It could be worse

Whenever something really shitty happens often amongst the first thing someone says to us is ‘It could be worse’ or ‘at least you’ve still got your health/family/something else that hasn’t gone to shit.” It’s supposed to be a comfort, it comes from a place of love. The idea is that it helps you to realise that everything isn’t as bad as it could be, you’re going to be fine. It’s a solid message and one that we need to hear, but not first thing.
When something bad happens we are allowed to feel bad about it. We’re allowed to feel the loss and we’re entitled to be upset. We do not need to feel guilty about feeling sorry for ourselves for a while when things don’t go our way. The fact that someone somewhere is going through worse doesn’t take away from our stuff. There is always going to be someone in a worse position than you, but you are allowed to be pissed off about what has happened and the consequences for you.
Imagine if you flipped this the other way round, if someone told you that you shouldn’t feel good about that great thing that happened because someone somewhere is better off than you, you’d tell them to bugger off. Some of us live in that space, but I’ve never had someone say it to me after a success.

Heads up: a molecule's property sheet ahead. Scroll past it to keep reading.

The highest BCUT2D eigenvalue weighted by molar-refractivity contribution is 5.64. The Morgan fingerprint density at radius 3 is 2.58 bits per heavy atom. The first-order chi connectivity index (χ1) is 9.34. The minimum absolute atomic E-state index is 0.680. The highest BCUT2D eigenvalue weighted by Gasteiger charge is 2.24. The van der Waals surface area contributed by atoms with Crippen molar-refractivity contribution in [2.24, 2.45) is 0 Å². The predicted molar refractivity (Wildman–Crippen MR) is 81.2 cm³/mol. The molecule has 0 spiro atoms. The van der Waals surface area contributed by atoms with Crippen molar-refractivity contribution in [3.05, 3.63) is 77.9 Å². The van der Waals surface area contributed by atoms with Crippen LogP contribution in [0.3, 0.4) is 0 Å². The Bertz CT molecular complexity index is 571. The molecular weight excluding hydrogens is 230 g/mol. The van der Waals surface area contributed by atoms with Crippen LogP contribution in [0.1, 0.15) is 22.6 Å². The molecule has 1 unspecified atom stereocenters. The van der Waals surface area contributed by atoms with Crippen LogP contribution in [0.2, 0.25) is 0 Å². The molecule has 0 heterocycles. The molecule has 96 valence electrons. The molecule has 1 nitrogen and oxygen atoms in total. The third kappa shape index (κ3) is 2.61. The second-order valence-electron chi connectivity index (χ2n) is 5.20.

Your right to feel emotions is not decided by where you are on a global scale.
You do however, need to pick yourself and dust yourself off at some point. It’s not helpful to wallow for too long and this is where reviewing all the great stuff in your life and feeling gratitude for it is really helpful. Remembering that you are in a really fortunate position can help you turn things around and get back on your feet ready to face another day.
Now we’ve acknowledged that we’re allowed to be pissed off when shitty things happen to us, lets remember that this also applies when the shit hits the fan for those around us. They are allowed to be pissed off too. We don’t have to jump straight in and try to make them feel better with well-meaning platitudes. Your opening pitch doesn’t have to be “oh, you’ve just lost your job? Well, at least you’ve still got nice shoes.” How about we start with “yep, that really sucks.” (or something less American) and take it from there.
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